French Admiral and Politician
Born: August 7, 1881 at Nerac, Lot-et-Garrone
Darlan graduated from l'Ecole Navale in 1901 and served with distinction in World War I. His political involvement began when he was appointed liaison officer to the Navy Minister in 1925. He returned to active duty in 1934, serving a term as Commander of the Atlantic Fleet before being named Naval Chief of Staff in 1936 by Leon Blum who judged the Admiral something of a Republican.
Darlan was brought into the cabinet as Navy Minister under Petain as the debacle moved towards its inevitable conclusion in June 1940. His support for the armistice was rewarded with an appointment as Deputy Premier and designated successor to Marshal Petain in February 1941. Darlan advocated military and political collaboration. He signed the Paris Protocols that opened ports and airfields of the southern zone and the colonies to German forces.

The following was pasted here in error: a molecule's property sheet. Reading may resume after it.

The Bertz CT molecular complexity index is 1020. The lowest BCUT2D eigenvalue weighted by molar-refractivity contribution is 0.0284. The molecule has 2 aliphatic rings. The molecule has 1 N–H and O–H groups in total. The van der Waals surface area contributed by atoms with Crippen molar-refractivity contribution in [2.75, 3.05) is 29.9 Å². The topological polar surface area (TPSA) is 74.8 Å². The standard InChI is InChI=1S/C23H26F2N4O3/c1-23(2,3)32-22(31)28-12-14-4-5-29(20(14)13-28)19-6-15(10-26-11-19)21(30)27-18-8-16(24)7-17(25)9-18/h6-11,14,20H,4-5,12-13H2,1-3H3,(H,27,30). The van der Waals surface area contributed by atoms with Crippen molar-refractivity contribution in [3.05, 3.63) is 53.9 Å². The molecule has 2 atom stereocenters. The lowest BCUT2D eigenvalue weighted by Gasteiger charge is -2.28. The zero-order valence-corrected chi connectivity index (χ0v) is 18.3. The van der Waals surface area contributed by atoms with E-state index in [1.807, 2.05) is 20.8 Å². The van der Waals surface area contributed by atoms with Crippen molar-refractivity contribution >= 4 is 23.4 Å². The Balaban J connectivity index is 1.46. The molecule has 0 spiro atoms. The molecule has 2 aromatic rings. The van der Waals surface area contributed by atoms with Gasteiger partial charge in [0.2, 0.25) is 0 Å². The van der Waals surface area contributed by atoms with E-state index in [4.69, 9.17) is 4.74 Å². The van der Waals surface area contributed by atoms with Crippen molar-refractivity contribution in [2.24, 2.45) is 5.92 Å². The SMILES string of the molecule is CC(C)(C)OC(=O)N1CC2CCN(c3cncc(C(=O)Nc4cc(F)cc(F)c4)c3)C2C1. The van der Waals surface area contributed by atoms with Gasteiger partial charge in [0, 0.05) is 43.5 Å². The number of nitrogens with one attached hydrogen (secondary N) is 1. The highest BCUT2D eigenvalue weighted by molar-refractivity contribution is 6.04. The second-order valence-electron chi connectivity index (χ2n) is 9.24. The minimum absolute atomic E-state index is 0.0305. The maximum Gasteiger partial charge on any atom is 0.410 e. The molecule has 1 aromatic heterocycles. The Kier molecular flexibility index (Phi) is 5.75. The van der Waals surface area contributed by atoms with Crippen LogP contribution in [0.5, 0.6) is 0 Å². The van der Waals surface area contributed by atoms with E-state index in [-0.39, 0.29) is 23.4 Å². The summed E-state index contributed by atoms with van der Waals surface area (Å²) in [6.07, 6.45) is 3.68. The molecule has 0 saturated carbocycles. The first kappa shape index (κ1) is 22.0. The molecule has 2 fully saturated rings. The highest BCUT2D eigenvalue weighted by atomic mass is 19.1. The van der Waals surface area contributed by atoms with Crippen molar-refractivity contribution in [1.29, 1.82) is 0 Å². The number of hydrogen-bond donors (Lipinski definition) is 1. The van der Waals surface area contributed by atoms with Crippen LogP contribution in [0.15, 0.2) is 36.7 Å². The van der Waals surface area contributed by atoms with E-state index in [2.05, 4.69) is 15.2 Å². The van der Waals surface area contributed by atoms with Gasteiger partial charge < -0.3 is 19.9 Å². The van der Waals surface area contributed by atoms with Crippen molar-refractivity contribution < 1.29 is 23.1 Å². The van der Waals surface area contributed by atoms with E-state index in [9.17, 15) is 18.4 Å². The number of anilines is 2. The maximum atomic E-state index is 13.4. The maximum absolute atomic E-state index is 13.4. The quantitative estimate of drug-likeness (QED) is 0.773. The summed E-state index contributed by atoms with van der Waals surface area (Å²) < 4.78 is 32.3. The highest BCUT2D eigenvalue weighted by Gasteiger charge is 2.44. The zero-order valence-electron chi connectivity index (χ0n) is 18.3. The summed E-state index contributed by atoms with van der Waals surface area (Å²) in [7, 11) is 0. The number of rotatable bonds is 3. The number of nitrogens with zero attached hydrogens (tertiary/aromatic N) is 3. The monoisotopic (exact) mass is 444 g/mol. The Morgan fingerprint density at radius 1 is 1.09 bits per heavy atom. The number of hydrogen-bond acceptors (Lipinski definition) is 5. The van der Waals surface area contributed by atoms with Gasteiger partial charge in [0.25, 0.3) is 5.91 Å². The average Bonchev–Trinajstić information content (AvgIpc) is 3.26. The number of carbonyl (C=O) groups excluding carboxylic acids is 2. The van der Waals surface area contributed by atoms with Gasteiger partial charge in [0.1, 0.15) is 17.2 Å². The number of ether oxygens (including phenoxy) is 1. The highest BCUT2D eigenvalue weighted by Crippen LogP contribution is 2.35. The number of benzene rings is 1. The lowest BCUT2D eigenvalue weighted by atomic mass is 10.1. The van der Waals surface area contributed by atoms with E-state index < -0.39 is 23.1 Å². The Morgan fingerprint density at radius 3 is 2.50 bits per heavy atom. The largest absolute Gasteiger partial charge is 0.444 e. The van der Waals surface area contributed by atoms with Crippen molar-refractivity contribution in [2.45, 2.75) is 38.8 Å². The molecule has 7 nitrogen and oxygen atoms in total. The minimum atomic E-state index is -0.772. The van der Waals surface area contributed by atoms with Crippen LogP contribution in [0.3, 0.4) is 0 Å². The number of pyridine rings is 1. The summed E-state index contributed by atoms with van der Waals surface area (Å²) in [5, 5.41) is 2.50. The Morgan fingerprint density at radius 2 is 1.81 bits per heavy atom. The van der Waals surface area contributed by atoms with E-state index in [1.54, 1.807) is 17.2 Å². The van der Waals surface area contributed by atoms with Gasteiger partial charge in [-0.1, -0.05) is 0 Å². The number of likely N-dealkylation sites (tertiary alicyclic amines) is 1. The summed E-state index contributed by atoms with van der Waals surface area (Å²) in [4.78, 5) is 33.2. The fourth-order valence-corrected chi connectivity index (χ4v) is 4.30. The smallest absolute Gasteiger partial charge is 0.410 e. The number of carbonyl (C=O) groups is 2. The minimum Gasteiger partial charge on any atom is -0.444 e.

Darlan resigned from government after the German ambassador, Otto Abetz, engineered Laval's return to power on April 17, 1942 but maintained his position as Commander in Chief of the Armistice Army.
He was visiting Algiers when the Allies invaded North Africa on November 8, 1942. Roosevelt was determined to an alternative to General de Gaulle. The Admiral agreed to jump on the Allied ship and was named High Commissioner for French North Africa. His tenure ended on Christmas Eve 1942 when he was assassinated by Fernand Bonnier de la Chapelle, a young member of the royalist resistance.
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